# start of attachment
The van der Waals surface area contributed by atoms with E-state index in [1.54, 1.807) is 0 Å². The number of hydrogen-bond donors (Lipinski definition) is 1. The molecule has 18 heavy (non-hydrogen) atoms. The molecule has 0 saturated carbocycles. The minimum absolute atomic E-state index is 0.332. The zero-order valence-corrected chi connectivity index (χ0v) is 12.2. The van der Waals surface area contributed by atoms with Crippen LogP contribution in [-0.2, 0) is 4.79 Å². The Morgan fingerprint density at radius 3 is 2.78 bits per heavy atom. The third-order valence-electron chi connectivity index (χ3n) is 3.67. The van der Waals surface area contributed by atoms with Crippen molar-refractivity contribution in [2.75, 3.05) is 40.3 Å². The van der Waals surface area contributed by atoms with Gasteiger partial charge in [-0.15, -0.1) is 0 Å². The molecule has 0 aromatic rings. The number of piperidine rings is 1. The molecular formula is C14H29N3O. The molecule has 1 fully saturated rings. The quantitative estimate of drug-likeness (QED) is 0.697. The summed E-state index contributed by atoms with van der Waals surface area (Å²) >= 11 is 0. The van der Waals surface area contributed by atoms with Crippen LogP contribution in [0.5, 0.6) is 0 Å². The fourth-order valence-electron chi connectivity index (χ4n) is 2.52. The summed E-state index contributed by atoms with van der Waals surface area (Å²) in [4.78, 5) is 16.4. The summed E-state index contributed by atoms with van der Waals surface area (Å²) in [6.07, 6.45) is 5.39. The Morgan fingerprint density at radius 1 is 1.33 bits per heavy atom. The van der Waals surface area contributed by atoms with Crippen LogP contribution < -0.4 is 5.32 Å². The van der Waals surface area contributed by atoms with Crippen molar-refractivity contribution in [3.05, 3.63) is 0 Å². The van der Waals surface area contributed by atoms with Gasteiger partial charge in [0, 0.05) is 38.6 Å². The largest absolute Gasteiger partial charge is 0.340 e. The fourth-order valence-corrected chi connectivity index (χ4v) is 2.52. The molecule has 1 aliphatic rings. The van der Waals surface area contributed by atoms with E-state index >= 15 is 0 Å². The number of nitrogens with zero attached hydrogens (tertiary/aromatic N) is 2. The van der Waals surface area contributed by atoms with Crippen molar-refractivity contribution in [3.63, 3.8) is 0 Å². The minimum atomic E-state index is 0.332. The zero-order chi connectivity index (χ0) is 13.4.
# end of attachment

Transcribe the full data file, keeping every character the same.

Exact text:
The van der Waals surface area contributed by atoms with E-state index in [1.54, 1.807) is 0 Å². The number of hydrogen-bond donors (Lipinski definition) is 1. The molecule has 18 heavy (non-hydrogen) atoms. The molecule has 0 saturated carbocycles. The minimum absolute atomic E-state index is 0.332. The zero-order valence-corrected chi connectivity index (χ0v) is 12.2. The van der Waals surface area contributed by atoms with Crippen LogP contribution in [-0.2, 0) is 4.79 Å². The Morgan fingerprint density at radius 3 is 2.78 bits per heavy atom. The third-order valence-electron chi connectivity index (χ3n) is 3.67. The van der Waals surface area contributed by atoms with Crippen molar-refractivity contribution in [2.75, 3.05) is 40.3 Å². The van der Waals surface area contributed by atoms with Gasteiger partial charge in [-0.15, -0.1) is 0 Å². The molecule has 0 aromatic rings. The number of piperidine rings is 1. The molecular formula is C14H29N3O. The molecule has 1 fully saturated rings. The quantitative estimate of drug-likeness (QED) is 0.697. The summed E-state index contributed by atoms with van der Waals surface area (Å²) >= 11 is 0. The van der Waals surface area contributed by atoms with Crippen LogP contribution in [0.5, 0.6) is 0 Å². The fourth-order valence-electron chi connectivity index (χ4n) is 2.52. The summed E-state index contributed by atoms with van der Waals surface area (Å²) in [4.78, 5) is 16.4. The summed E-state index contributed by atoms with van der Waals surface area (Å²) in [6.07, 6.45) is 5.39. The Morgan fingerprint density at radius 1 is 1.33 bits per heavy atom. The van der Waals surface area contributed by atoms with Crippen LogP contribution < -0.4 is 5.32 Å². The van der Waals surface area contributed by atoms with Crippen molar-refractivity contribution in [3.05, 3.63) is 0 Å². The van der Waals surface area contributed by atoms with Gasteiger partial charge in [0, 0.05) is 38.6 Å². The largest absolute Gasteiger partial charge is 0.340 e. The fourth-order valence-corrected chi connectivity index (χ4v) is 2.52. The molecule has 1 aliphatic rings. The van der Waals surface area contributed by atoms with E-state index >= 15 is 0 Å². The number of nitrogens with zero attached hydrogens (tertiary/aromatic N) is 2. The van der Waals surface area contributed by atoms with Crippen molar-refractivity contribution in [3.63, 3.8) is 0 Å². The minimum atomic E-state index is 0.332. The zero-order chi connectivity index (χ0) is 13.4.